When the Boy Scouts met the hippies at Woodstock

A couple embraces at the Woodstock music festival, August 1969.
A couple embraces in a classic image from the Woodstock music festival 50 years ago this week.
(Michael Ochs Archives / Getty Images)

They say if you remember the ’60s, you weren’t there. This week lots of people are trying to remember Woodstock, the legendary music festival that took place Aug. 15-18, 50 years ago. I was there, sort of. And my memory is unimpaired: I was a 12-year-old Boy Scout.

Strictly speaking, the festival didn’t take place in Woodstock but on a 600-acre dairy farm in Bethel, N.Y. — 43 miles from the town of Woodstock. My Scout troop was camping near Bethel that summer.

One afternoon, fed up with atrocious grub at our mess hall, we ventured into town for burgers. Bethel was usually small-town subdued, but this day it was swamped by noisy cars, vans and motorcycles carrying a collection of characters as different from Boy Scouts as could be imagined.


One bearded, exuberantly maned sojourner jerked his head out of a car window and shouted, “Which way to the music?” None of us Scouts knew what he was talking about. The hippie types chose a direction and sped off. They made cultural history. My troop headed back to camp, and learned how to make more knots.

Not til the following spring, when the Woodstock album and movie were released, did I learn how much I’d missed. Yet I noticed certain similarities between the concertgoers and the Boy Scouts.

Both groups followed a back-to-nature philosophy, pursuing a liberating escape from the shortcomings of the big city. Both were intimately acquainted with mud that weekend — the rain that fell inundated the more than 400,000 festival attendees in brown goop, and, though we Scouts were kept dry inside our tents, we were obliged to participate in a “mud trek,” a hike through turbid lake waters, holding our knapsacks above our heads while we got coated in slime. Woodstock featured Jimi Hendrix riffing on “The Star-Spangled Banner”; our troop soulfully sang “Kumbaya.”

If the motto of Woodstock was “peace, love and music,” Scouts were instructed to be “trustworthy, loyal, helpful, friendly, courteous, kind, obedient, cheerful, thrifty, brave, clean and reverent.” The hippies had an easier mantra to remember, which was probably just as well given their bravura intake of mind-altering pharmaceuticals.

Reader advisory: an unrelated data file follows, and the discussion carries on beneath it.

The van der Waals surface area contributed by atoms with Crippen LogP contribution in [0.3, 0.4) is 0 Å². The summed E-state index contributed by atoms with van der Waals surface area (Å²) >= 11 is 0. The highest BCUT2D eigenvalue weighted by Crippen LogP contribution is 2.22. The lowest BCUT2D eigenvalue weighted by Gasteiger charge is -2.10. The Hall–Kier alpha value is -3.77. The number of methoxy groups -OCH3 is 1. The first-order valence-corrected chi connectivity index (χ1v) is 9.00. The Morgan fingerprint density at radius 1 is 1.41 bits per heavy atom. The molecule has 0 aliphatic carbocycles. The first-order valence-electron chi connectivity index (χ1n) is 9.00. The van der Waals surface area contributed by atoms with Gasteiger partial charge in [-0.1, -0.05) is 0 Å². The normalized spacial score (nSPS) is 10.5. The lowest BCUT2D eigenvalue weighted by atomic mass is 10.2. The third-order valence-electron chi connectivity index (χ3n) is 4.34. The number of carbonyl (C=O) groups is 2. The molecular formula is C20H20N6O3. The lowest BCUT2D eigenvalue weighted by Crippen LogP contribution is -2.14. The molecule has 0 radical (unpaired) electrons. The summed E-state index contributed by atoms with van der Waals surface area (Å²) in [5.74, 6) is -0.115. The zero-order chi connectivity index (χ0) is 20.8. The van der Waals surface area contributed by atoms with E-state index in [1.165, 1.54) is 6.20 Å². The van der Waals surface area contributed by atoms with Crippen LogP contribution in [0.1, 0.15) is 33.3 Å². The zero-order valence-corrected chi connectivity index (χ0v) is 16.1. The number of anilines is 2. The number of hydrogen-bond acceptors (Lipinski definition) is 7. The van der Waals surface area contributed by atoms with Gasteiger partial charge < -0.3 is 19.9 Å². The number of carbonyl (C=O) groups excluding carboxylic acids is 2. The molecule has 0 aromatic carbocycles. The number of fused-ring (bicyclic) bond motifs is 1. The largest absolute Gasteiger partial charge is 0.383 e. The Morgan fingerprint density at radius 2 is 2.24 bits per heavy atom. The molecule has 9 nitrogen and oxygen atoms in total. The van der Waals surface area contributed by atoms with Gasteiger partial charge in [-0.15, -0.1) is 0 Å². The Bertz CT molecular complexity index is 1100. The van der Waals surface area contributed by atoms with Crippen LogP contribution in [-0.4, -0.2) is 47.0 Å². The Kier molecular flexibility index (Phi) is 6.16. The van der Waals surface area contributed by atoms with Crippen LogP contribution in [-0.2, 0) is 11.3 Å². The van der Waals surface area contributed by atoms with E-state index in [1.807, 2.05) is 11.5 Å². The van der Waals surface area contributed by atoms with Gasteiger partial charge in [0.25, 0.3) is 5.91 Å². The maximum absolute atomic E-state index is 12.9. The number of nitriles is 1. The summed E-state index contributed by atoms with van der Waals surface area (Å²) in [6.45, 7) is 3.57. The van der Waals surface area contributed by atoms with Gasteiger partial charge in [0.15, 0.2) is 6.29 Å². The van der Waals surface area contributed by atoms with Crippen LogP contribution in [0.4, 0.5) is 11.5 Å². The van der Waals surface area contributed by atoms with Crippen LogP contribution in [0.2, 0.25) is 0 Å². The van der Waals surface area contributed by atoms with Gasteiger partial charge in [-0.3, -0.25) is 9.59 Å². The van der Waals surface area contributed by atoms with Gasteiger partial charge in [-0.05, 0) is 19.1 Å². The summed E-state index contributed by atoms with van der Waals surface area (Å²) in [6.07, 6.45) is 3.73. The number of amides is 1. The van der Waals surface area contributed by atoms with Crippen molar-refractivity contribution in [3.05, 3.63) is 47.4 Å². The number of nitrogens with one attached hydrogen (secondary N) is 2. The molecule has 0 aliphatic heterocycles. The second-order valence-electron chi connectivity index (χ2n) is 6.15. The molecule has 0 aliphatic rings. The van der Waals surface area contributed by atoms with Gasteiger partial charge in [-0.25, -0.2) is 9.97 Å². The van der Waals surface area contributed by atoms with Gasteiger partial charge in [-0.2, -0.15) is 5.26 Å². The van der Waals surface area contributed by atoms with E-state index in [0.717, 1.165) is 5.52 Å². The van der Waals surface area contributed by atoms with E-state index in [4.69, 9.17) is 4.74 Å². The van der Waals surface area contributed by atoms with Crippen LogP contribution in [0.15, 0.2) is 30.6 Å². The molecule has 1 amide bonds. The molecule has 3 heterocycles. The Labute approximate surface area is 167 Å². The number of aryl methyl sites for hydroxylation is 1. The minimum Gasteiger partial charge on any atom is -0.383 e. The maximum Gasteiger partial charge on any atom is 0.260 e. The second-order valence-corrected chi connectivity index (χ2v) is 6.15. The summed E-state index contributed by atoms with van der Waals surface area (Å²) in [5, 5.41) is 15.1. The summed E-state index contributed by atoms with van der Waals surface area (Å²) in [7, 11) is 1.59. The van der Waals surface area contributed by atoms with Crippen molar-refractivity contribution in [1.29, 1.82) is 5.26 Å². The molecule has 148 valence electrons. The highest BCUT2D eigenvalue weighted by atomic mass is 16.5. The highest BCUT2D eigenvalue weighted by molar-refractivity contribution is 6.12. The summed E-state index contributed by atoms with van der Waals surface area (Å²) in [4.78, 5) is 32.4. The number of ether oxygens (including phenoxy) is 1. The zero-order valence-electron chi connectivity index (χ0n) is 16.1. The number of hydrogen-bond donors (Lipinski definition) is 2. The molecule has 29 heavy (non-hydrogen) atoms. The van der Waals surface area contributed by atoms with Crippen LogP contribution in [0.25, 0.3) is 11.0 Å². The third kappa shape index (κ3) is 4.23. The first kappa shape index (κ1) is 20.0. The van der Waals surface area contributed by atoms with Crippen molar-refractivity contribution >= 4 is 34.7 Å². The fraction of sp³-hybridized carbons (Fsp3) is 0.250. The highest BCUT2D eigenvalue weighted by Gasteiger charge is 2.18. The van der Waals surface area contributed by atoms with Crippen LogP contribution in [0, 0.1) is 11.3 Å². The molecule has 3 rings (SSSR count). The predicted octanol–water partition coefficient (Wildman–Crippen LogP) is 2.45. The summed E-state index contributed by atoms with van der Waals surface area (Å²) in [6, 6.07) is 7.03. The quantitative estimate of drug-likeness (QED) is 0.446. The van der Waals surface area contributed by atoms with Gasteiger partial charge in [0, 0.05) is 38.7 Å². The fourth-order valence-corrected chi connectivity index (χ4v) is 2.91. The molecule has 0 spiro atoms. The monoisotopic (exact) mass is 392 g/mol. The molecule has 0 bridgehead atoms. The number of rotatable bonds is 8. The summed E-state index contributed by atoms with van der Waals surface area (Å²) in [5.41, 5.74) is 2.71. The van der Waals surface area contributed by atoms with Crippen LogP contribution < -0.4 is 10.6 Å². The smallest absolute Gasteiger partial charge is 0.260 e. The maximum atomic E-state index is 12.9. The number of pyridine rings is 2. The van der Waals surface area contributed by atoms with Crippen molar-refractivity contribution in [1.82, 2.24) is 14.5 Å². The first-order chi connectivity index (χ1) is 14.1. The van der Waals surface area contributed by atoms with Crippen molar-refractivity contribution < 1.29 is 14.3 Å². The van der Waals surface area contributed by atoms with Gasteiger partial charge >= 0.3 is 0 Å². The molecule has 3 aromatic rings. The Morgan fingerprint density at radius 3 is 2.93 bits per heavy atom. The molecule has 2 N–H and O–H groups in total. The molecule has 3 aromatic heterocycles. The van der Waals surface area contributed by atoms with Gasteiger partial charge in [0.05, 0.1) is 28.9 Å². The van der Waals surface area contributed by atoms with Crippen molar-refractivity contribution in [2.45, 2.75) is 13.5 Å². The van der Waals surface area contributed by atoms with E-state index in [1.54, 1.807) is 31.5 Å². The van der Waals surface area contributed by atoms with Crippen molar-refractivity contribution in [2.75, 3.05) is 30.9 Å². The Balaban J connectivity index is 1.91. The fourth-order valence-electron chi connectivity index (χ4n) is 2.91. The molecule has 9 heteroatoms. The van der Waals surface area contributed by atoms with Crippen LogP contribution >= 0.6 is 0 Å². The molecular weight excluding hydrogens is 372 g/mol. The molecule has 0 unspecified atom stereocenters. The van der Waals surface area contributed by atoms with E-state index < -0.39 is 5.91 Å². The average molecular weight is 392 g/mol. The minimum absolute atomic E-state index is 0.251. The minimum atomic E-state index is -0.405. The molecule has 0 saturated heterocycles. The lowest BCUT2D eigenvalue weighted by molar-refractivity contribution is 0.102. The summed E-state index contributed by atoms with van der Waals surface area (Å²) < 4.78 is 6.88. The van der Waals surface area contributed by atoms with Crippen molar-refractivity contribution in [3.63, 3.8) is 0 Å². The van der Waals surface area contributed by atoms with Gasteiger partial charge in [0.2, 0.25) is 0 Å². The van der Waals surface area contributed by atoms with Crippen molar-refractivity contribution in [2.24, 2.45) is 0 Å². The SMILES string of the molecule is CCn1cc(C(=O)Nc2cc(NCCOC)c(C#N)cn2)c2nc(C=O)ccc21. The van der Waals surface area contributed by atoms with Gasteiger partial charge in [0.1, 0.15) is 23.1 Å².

The acolytes of the Woodstock Nation dreamed of a nirvana that would be like an eternal rock concert in which everyone gets along; we Scouts imagined a counter-paradise more like a perpetual camping trip. Hippies smoked pot; we brandished punk sticks — a length of bamboo coated with compressed, combustible sawdust, the fumes from which were perfect for keeping mosquitoes at bay.

The biggest contrast was between headliners. Woodstock’s included Joan Baez, famed for her rendition of “Where Have All the Flowers Gone?” Our Scoutmaster, Mr. Schlegel, had been a Marine and was as determined a protege of World War II Gen. George S. Patton as a dentist from Queens could be. When he wasn’t drilling teeth, Scoutmaster Schlegel conducted drills with our troop. He never wondered where the flowers had gone, but he was a pro at identifying poison ivy.


Back when the counterculture was in full swing, it was challenging to walk down the street in a Boy Scout uniform. Our crisp khaki uniforms and neckerchiefs stood out against ragged jeans and Day-Glo accented shirts.

“Help any old ladies across the street today?” came the jibes. The more politically active among the hippies despised Scouting as a crypto-imperialist cause.

Change came upon us all; neither the Woodstock Nation nor the Scouts are what they used to be. Attempts to stage a 50th-anniversary tribute to the festival failed, but at least the Boy Scouts now accept girls.

I wouldn’t trade my experience of Woodstock for anything. Peace and love are all well and good, but thanks to Scouting, I still can remember how to tie a slip knot. At least I think I can.

Robert Nason writes about films and books and lives in New York City.